Foster chimed in that for him, the CTI test was the bear, and he didn’t pass the first time through. “I missed the layout and was frustrated with the outcome,” he said. He flew to Vero Beach to retake the hands-on test – “which I passed – thanks John Roberts and JD McIntire.”

Lima added, “For me this was much easier than the CTI test; I float every job I do. But the CTI test really is the hardest 25 ft. you’ll ever do in a day. Your time management has to be on point for sure.”

Testing under a microscope

The environment was a challenge as well. “Working under the stress of having a live audience – cameras and live audience and video,” Leonard said. “We had to wear goggles, knee pads, and only one earplug [to observe safety guidelines]. It wasn’t a friendly environment.” 

Taking a test in front of a crowd, like the one that assembled at Coverings, was nerve wracking for the installers.

Foster agreed. “The only thing that worried me about the ACT was IT BEING AT COVERINGS IN FRONT OF A CROWD,” he said. “I had not touched a hawk and trowel in six to seven years, other than playing with them at the Mud Event at Tile Trends! On test day I was not too concerned, as I had the chance to play helper to Jason and Carl the previous day.”

But Lima was jazzed about the venue: “Man what a fun experience it was taking it at such a huge show!” he said. “The toughest part of the test for me was staying focused on the task at hand and not the 50 or so people watching. Coming into the Coverings show knowing you will be on center stage was a bit nerve racking, but once you start working it was just another day in the office.”

Another stressor was a wee bit of braggadocio expressed on social media. “I was saying on social media I’m going to crush this test,” McDaniel said. Leonard quipped, “I had the same feeling but I just shut my mouth. I’ve got nothing to prove to anybody. I just prove to myself and I just keep quiet.” 

But some vulnerability and open sharing is a good thing, according to Lima. He noted that he, Foster, McDaniel and Leonard all post in Facebook tile groups. “By doing this, we push each other to do better work. If it wasn’t for these groups I would have probably hung up my trowel and moved to a different line of work; I was burned out. Since joining and seeing all the tile guys around the globe, I now have more of a passion to keep pushing on then I ever have. It was great taking this test side by side with them and I encourage others to do so as well.”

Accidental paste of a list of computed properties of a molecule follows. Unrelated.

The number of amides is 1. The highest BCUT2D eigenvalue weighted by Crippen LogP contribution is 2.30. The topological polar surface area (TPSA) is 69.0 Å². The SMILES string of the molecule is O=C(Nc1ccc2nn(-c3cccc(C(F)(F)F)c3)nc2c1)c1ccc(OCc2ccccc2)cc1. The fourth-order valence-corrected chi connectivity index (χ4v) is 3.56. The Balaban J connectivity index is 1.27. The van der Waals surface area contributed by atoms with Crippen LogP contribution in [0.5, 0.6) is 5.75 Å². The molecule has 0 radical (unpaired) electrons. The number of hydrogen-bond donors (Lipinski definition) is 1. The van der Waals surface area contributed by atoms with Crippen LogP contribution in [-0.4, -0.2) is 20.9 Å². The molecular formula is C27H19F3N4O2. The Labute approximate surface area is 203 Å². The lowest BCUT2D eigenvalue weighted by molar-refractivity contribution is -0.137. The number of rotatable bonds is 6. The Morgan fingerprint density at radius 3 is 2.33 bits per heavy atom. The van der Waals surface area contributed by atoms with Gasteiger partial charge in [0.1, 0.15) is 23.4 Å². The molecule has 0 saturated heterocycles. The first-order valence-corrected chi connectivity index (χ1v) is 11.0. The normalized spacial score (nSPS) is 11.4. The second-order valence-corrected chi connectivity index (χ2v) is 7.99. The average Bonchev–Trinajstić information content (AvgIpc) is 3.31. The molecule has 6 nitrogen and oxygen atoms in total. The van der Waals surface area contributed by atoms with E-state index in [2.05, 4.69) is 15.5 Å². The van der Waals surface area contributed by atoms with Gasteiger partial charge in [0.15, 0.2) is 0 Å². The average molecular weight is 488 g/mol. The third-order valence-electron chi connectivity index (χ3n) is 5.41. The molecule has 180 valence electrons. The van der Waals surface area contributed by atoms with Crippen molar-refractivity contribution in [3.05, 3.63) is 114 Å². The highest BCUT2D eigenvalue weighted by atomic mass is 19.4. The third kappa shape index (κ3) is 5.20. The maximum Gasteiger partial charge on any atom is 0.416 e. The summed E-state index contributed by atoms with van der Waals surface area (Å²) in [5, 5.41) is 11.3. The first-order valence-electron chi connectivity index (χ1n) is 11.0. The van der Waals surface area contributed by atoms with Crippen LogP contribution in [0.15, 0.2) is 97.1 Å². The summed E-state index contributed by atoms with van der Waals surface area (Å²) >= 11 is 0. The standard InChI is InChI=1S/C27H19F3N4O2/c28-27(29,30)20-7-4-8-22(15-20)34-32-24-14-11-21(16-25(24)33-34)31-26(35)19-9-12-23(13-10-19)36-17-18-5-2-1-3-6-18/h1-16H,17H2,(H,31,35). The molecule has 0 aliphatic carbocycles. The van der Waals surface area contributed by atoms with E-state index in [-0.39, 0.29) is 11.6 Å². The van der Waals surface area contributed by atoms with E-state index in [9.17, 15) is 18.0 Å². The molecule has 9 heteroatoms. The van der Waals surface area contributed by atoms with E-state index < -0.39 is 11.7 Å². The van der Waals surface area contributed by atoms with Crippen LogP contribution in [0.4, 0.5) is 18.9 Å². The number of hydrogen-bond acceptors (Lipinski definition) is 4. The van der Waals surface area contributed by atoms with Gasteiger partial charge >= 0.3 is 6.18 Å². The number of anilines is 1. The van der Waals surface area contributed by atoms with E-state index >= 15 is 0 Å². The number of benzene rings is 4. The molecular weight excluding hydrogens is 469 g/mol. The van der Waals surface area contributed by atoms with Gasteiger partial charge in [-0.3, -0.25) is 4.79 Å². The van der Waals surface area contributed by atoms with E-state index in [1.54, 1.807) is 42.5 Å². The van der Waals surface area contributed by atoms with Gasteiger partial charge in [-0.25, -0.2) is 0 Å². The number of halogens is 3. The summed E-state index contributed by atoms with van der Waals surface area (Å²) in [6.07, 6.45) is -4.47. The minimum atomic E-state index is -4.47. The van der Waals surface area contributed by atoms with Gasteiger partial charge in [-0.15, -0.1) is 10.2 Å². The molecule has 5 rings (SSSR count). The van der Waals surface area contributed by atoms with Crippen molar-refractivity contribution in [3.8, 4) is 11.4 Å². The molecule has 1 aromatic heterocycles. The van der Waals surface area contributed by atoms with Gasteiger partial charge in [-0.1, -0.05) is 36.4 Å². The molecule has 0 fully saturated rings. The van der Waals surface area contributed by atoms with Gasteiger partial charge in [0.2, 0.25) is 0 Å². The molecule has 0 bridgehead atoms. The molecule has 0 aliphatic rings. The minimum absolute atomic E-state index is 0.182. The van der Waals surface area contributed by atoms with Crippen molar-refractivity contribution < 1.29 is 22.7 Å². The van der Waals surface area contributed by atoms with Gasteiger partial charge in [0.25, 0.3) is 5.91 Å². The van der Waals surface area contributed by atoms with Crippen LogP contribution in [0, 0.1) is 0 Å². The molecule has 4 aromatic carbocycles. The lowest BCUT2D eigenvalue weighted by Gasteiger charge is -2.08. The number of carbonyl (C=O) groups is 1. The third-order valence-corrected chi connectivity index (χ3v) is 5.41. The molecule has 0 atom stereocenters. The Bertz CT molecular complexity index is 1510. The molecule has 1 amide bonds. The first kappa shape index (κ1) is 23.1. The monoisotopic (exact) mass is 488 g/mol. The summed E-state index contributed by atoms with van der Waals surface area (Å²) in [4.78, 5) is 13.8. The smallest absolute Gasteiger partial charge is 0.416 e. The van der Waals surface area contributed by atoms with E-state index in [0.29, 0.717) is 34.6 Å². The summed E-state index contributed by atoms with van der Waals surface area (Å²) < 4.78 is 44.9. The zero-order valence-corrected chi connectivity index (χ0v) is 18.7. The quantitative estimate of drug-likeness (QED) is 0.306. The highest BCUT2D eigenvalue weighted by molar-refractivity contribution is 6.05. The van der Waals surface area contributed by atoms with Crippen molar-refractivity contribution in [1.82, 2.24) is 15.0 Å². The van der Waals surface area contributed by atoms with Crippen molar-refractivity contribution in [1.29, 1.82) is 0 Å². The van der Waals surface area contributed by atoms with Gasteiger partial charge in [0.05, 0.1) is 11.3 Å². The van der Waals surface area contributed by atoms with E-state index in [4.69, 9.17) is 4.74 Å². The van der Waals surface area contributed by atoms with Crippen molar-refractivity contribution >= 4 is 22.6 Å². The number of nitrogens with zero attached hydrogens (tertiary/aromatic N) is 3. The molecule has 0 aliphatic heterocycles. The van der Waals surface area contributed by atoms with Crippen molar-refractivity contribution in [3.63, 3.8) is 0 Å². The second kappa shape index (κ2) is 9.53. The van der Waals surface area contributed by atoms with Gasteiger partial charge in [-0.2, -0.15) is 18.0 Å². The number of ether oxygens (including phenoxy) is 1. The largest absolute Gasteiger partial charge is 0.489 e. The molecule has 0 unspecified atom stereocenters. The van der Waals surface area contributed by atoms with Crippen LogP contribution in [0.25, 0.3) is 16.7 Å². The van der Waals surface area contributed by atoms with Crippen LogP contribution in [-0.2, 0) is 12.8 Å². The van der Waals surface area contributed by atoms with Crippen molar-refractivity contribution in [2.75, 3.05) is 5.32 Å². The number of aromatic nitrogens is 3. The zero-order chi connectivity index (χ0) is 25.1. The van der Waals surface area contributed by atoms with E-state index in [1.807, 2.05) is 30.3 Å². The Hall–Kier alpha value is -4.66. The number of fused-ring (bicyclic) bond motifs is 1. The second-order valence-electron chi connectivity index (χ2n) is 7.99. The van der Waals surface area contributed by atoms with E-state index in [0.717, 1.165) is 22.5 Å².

At Coverings: (l. to r.) CTEF’s Scott Carothers, Carl Leonard, Jason McDaniel and CTEF’s Brad Denny.

McDaniel and Leonard agreed that it would have been a good idea to prepare better. “We were busy at the time and didn’t prepare the way we should have,” Leonard said. “We should have watched some tapes, and dug in. It’s almost like a fighter coming out of retirement thinking, ‘Dude, I got it!’ We didn’t do the homework on our opponent.” 

All the new ACT certified installers wish to pursue further ACT credentials. “I’m excited to take the next step. I know what I’ll do differently when I do the next part. Really just familiarize yourself – educate yourself – before you step into the ring,” Leonard said. 

McDaniel talked about an upcoming multidimensional event in Denver called TileStock that will have ACT exams, and he’s scheduling his further CTEF evaluator training at the South Carolina headquarters. “If they have more ACTs next year [at Coverings], I would do it again,” McDaniel said. “Probably not mud walls, but large-format tile or something like that.” Muddawg Lima though, said he’s eager to tackle mud floors next time around!

“We wanted to show people it’s okay to run up against adversity – it’s how you respond to it,” McDaniel said. “We can fail this, and still come out on top.”  


NTCA launches Thick-Bed Regional Training in Columbus, OH

The National Tile Contractors Association is launching a brand-new training module in its Regional Training program: Thick-Bed Installations. This program will debut at America’s Floor Source in Columbus, Ohio on August 26, 2022.

Thick-Bed Installations Regional Training is open to NTCA members and other professional tile contractors and installers, with a class size capped at 20. Led by highly-qualified and experienced NTCA trainers and supported by a team of tile industry experts and partners, instruction will be given in both classroom and hands-on environments to address real-world tile system installation challenges. Attendees will learn how to use and apply ANSI A108 installation standards and TCNA Handbook methods.

The primary learning objective is to become familiar with the flexibility of dry-pack mortar beds to resolve a wide range of installation challenges and to achieve tile industry standard substrate requirements. Focus will be on thick-bed installations for floors and shower pans, using a variety of drain types and membranes, with additional instruction on wall installations.

Attendees should anticipate beginning the training day with a short classroom-type presentation followed by a full day of hands-on, attendee-involved instruction. Attendees will receive new skills they can apply to many types of tile installations and a deeper understanding of time proven methods, materials, tools, and techniques.

For details on this free program, to register, and to join the wait list for future Thick-Bed Regional Trainings, visit https://bit.ly/3ttWgeB at the NTCA Events Calendar website. Or read more information on the TileLetter website at https://bit.ly/3HUmcX2.

Editorial Director and Senior Writer at TileLetter | [email protected] | + posts

Editorial Director and Senior Writer for TileLetter and TileLetter ARTISAN

Lesley Goddin has been writing and journaling since her first diary at age 11. Her journey has taken her through a career in publishing and publicity, landing her the editor position of TileLetter and its special publications in 2006. Her goal is to educate, inspire, recognize and encourage those in the tile industry -- especially the tile and stone contractor. Other interests include the soft, purring marvels known as cats, labyrinth walking, drumming and percussion, and a range of spiritual, musical and artistic pursuits.